2500 Meters below the Sea

December 15, 2021

Author: Nicholas Romano, University of San Diego

Talia with her cup, both before and after it either shrank, or she just grew. Unclear which.

Talia with her cup, both before and after it either shrank, or she just grew. Unclear which.

Ship's Log

Position
19° 26.2’ N X 155° 03.3’ W

Taffrail Log
3687 nautical miles

Sail plan / Weather
Motor Sailing under the Main Stays’l; Winds: Light and Variable

Souls on Board

For the duration of our cruise we have performed science deployments twice a day, every day. They have become a staple of our routine, stopping the boat around 0900 and then again at 2100, before beginning our deployment with the Hydrocast at 0930 and 2130. The rest of each watch is normally taken up by the rest of the deployment, while the watch following takes care of the sample processing. However, now that we have arrived in Hawaii these routine deployments have come to an end. This morning we dropped our final deployment of the trip, the styrocast. Our normal hydrocast deployments go to a depth of 600 meters, but the styrocast will go much deeper, to 2500 meters. The styrocast got its name from the cargo it carries to depth: Styrofoam cups!

For the past few days the other students and crew have been decorating Styrofoam cups with colorful sharpies in anticipation of this celebratory final deployment. The decorations have been very impressive, with lots of color and incredibly intricate designs. This morning we did a final collection of the cups and at our usual 0930 sent them on their way down. The cups were accompanied with a stand-alone CTD, as well as a pair of Rachel’s Crocs as an added little experiment. It took about 3 hours all told to send the cups down to 2500 meters and back up to the boat. Just like that, our final science deployment of the trip was complete. However, we will always have a memento from it now, in the form of our tiny Styrofoam cups. Rachel’s Crocs seemed to survive pretty well, a little squished but roughly the same size.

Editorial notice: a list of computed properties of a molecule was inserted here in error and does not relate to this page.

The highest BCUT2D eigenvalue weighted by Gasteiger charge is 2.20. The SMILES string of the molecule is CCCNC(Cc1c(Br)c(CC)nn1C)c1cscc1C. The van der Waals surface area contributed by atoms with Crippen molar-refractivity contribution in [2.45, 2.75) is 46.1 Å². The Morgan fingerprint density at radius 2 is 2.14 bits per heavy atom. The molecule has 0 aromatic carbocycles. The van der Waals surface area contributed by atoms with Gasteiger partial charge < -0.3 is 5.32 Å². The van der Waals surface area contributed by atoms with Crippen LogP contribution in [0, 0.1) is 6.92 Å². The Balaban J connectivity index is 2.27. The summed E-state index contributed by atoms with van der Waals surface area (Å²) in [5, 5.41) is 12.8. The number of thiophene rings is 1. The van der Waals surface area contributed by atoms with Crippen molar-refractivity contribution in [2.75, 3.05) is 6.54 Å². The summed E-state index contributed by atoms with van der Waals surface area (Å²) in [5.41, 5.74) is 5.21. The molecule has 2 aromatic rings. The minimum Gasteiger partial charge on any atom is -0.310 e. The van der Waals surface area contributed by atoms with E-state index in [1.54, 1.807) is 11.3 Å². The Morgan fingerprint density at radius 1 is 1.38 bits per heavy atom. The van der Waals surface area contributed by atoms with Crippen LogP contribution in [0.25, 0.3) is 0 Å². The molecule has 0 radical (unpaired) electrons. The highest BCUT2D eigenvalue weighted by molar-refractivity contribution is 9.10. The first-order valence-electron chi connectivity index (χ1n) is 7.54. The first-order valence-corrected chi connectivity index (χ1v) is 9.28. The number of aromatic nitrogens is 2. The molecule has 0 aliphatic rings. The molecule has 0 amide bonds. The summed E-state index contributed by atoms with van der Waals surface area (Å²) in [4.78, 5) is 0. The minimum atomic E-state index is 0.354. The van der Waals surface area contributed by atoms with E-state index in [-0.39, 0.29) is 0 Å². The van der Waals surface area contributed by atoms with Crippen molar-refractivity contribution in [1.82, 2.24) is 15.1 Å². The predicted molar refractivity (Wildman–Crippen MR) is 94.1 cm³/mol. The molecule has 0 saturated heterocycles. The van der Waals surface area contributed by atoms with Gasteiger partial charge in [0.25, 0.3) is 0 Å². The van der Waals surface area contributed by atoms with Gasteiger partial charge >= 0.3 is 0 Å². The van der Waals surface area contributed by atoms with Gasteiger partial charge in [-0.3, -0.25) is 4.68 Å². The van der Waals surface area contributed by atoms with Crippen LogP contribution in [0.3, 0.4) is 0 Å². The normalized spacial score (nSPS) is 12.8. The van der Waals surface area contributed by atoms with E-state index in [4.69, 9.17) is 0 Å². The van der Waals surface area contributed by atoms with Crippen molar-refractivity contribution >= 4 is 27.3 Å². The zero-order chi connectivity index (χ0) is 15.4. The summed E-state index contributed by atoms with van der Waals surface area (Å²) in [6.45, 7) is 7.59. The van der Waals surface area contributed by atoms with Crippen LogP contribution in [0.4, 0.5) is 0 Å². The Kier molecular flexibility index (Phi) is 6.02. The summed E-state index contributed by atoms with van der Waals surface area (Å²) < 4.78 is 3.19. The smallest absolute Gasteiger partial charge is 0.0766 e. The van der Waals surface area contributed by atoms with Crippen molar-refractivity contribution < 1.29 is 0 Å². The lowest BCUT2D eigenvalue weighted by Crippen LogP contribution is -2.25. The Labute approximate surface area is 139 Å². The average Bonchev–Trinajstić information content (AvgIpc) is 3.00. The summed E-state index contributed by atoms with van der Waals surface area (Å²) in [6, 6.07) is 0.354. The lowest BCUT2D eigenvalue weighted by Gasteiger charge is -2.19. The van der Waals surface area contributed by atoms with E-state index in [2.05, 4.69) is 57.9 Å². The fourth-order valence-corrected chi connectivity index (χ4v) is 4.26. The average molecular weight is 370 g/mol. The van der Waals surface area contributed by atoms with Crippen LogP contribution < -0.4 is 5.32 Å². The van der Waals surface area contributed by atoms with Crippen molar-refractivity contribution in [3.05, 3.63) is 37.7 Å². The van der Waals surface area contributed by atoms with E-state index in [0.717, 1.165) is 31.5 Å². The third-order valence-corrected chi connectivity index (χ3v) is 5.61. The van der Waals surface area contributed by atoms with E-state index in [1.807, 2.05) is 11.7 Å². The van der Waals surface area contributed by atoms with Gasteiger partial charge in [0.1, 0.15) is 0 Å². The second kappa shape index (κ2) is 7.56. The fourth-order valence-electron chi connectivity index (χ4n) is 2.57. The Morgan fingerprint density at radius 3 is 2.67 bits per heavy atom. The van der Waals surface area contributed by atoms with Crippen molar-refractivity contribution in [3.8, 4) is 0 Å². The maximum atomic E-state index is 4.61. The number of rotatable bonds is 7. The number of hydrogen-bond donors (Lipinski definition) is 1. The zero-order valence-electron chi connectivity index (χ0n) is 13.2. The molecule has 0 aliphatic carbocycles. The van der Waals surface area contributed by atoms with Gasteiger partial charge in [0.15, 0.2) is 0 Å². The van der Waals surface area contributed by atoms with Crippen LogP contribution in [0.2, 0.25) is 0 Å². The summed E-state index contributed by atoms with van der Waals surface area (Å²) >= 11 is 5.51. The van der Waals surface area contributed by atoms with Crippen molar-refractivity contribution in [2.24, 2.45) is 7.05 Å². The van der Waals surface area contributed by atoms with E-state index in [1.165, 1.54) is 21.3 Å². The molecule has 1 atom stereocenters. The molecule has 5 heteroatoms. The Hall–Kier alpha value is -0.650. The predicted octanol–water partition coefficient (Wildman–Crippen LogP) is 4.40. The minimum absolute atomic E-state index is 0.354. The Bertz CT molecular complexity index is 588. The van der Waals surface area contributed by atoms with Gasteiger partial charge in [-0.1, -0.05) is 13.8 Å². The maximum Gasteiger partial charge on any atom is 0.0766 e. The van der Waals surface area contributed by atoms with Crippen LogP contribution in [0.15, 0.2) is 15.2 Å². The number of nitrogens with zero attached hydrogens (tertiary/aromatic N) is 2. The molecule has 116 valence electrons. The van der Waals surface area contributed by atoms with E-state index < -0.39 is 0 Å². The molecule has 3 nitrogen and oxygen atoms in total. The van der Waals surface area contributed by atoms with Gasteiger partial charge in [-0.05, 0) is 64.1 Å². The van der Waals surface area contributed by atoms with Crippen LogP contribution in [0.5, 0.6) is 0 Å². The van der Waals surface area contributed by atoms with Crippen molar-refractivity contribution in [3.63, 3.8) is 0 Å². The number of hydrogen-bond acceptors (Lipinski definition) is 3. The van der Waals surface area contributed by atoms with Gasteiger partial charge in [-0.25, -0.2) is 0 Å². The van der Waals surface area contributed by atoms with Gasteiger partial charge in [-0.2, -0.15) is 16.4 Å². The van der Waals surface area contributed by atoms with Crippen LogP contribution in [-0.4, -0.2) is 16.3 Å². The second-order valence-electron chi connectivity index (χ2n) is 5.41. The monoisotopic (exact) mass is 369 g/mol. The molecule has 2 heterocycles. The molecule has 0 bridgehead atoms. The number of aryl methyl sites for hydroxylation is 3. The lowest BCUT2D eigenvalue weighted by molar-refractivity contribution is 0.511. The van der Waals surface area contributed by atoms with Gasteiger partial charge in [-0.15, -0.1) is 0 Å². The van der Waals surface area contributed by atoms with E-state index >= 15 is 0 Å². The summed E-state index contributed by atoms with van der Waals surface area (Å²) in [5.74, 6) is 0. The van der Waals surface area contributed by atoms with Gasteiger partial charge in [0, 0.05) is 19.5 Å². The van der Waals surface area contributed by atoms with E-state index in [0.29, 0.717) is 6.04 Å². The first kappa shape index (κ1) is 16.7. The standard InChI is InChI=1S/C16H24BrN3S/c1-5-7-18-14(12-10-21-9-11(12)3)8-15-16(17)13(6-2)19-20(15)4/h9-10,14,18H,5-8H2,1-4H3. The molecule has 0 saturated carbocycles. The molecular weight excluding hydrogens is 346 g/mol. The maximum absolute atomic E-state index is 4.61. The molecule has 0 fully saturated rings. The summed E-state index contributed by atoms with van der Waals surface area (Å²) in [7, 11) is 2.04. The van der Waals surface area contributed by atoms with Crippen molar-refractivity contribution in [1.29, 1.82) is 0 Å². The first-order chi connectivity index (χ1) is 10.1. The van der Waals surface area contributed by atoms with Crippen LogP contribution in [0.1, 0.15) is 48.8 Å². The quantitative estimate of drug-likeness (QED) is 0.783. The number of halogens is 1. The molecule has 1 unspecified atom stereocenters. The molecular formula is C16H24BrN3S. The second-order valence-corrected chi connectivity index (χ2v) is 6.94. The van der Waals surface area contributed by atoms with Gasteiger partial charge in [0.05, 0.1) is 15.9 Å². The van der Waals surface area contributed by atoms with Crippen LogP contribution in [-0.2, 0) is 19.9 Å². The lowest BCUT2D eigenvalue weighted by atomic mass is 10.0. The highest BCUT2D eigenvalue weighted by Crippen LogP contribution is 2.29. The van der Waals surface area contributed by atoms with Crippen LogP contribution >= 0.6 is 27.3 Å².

On another note, it has been pretty exciting to be in sight of land, but it is still strangely shocking every time I look to starboard and see something other than ocean there. We went about 28 days without seeing land, which makes the sight of it now even more incredible. Last night shortly after the sun we were graced with the incredible sight of the red glow from lava on the steam above it. In truth it was little more than a soft red light in the distance, but the thought of its source was really cool, and something that many of us had never seen before. We are working our way around the coast of the Big Island at the moment, planning on anchoring up later today before jumping across the channel to Maui.

The hope is that given the time of year we should see a decent number of humpback whales around Maui before continuing on to Oahu and Honolulu. As the days remaining on board dwindle, everybody is keen on enjoying every moment, as it very well may be the last time they get to that. One of the things that everybody wants one more turn at is being lookout on night and dawn watch,even if they are not on the deck rotation. Standing alone on the bow of the boat for an hour, staring out at the dark sea underneath a blanket of starsis one of the memories I will always love from the boat.

To my family, I am looking forward to getting home on Christmas Eve! It hasbeen fun thinking about what the tree will look like this year. Hopefully you have saved a few Christmas cookies for me…

Nicholas Romano, University of San Diego

Contact: Douglas Karlson, Director of Communications, 508-444-1918 | dkarlson@sea.edu

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